Human rights ruling on British troops ‘could compromise operations’

June 2, 2009 at 3:57 pm Leave a comment

MOD

The Defence Secretary has said he is considering an appeal to the House of Lords over a recent High Court ruling.

The court ruled that the Human Rights Act applies to British Armed Forces personnel, even in battle, and the right to life provision means the Ministry of Defence has a legal duty to provide the proper equipment.

At Defence Questions yesterday John Hutton said the ruling “could open the door to routine legal challenges against the Ministry of Defence to decisions made by service personnel entrusted with the conduct of operations.”

He said the Chief of the Defence Staff “has made these concerns clear in his own message to the armed forces.”

Mr Hutton said: “My real concern is whether we can stand aside and see bold decision making by battlefield commanders inhibited by anxiety about a legal process over which they will have no say and no control.

“Those are very serious matters. We have a clear duty of care to our soldiers, sailors and airmen, which we intend to discharge fully, but the case raises a set of issues that are complicated and fundamental.”

Tory MP Andrew Robathan said the problem “is one of the government’s own making, through their human rights legislation.

“There is no greater breach of human rights than being shot on the battlefield—and that is what we expect our soldiers to go out and risk.

“What exactly are the government planning to do, beyond appeal? If the law stands, will not the government have to change it to rectify the situation?”

Mr. Hutton said if the appeal to the House of Lords failed that “would pose us a serious problem, which would have to be addressed.

“I personally do not believe that the framers of the European convention had it in mind when it was drafted that it would ever apply to soldiers in a battlefield situation,” he said.

“If I am wrong, and if the House of Lords took a different decision if we appealed, Ministers would have to consider seriously the position that would then arise.”

The Defence Secretary rejected criticism from Tory MP Andrew Murrison that the government “were falling over themselves to incorporate the European convention on human rights into the Human Rights Act.”

Mr Hutton replied:

“With great respect to the hon. Gentleman, I do not think that the solution to the problem is to repeal the Human Rights Act.

“The European convention was always justiciable through the route of the European Court of Human Rights, so that would be a false path to tread. The problem has arisen because of subsequent interpretations of the parameters of the convention, not because of the Human Rights Act.”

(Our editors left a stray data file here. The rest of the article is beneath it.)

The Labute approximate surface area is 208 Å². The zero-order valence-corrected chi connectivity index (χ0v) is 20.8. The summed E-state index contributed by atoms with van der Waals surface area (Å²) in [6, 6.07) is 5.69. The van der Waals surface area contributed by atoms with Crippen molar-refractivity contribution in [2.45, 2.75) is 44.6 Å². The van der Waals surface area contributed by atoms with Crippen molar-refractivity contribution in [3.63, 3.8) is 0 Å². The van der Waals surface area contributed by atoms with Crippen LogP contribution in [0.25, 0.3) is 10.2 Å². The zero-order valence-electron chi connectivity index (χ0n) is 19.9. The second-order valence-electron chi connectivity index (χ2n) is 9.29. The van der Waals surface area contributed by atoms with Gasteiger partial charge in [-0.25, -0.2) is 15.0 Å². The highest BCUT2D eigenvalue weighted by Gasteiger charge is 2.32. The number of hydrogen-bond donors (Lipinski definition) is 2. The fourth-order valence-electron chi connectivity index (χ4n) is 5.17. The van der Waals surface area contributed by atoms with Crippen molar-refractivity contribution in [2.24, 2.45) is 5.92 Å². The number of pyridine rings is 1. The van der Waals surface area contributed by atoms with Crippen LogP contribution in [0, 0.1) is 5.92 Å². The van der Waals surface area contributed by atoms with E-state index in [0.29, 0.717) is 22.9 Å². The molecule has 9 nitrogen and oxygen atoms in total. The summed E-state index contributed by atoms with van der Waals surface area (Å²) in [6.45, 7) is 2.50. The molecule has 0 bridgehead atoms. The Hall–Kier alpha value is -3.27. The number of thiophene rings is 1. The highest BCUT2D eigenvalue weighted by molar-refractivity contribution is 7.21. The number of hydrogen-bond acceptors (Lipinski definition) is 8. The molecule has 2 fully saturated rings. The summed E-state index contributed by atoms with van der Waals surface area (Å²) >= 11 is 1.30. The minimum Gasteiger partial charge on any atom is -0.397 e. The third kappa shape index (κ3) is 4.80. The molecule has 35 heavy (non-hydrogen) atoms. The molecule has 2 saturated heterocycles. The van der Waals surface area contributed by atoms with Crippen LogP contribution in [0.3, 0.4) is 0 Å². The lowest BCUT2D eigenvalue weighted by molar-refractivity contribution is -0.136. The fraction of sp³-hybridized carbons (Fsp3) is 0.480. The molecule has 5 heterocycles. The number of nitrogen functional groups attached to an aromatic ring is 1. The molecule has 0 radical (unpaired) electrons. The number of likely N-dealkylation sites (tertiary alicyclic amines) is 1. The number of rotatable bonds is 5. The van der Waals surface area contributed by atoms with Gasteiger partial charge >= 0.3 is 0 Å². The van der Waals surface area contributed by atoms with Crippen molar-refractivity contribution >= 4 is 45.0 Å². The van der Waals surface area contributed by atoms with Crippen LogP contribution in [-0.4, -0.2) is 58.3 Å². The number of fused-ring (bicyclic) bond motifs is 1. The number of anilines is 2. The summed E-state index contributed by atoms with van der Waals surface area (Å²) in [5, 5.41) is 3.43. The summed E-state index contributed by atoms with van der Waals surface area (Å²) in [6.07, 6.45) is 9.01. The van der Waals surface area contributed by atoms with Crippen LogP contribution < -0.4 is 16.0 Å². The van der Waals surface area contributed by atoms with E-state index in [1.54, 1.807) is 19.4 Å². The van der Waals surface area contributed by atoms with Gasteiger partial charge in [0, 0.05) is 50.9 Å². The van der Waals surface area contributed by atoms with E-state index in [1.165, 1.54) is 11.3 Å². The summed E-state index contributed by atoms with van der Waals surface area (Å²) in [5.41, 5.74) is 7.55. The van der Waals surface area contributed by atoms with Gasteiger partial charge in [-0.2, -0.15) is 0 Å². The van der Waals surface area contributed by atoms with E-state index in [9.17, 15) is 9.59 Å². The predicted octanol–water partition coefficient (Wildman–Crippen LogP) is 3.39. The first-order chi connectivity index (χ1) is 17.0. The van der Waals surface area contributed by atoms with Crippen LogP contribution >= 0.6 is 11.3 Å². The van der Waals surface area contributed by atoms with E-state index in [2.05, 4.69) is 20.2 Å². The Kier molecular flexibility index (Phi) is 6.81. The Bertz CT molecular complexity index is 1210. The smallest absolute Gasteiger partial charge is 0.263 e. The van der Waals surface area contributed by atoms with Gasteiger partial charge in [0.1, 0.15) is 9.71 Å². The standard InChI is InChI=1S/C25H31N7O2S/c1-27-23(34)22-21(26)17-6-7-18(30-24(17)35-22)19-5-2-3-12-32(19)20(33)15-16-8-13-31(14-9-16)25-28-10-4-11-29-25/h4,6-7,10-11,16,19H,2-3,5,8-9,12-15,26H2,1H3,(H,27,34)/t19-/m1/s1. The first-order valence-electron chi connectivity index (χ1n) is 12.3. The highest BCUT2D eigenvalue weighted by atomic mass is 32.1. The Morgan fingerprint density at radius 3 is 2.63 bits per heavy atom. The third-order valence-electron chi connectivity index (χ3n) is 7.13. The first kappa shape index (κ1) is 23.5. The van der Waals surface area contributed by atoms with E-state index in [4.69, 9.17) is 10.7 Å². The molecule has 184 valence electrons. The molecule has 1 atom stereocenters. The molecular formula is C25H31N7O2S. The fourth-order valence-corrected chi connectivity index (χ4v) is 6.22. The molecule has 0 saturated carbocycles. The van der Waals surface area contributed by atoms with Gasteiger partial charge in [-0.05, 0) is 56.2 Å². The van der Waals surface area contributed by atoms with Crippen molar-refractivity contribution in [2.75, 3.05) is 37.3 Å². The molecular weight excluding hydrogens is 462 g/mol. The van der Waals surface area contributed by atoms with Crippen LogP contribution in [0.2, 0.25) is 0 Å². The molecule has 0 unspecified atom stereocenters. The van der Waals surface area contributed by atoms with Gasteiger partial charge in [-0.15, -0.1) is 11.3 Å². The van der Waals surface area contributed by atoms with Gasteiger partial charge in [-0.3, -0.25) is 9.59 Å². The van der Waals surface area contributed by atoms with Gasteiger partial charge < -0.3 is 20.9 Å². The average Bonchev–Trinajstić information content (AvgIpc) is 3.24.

The Minister for the Armed Forces, Bob Ainsworth, answered questions on the upsurge in piracy in the Horn of Africa.

He told MPs that there has been a “big increase” in naval vessels from EU and other nations patrolling the shipping lanes in the area.

“Even though most of those other nations are not prepared to fall under the command of others, they are more than happy to co-operate and ensure that what is being done is properly co-ordinated and therefore most effective,” he said.

“There is also a big operation involving the exchange of information from the United Kingdom in Northwood to ensure that we can pass information between nations safely and securely, so as best to attack the problem of piracy.

“Piracy is a real problem around the horn of Africa, but it will not be solved entirely in the maritime area.”

He paid tribute to the Kenyan government both for assisting and “for being prepared, in some circumstances, to bring those accused of piracy to justice in the Kenyan legal system.”

Mr Ainsworth said the Royal Navy “in any circumstances … can always defend itself if it comes under attack.”

“We will take robust action, and we are also helping with the biggest single effort being made at the moment—the co-ordination of the many different nations operating in the area,” he added.

“There are Russian and Chinese ships in the area, as well as those of NATO countries, and they are all prepared to co-operate and to co-ordinate their activities. The Royal Navy has provided a superb facility in assisting and enabling that co-operation to take place.”

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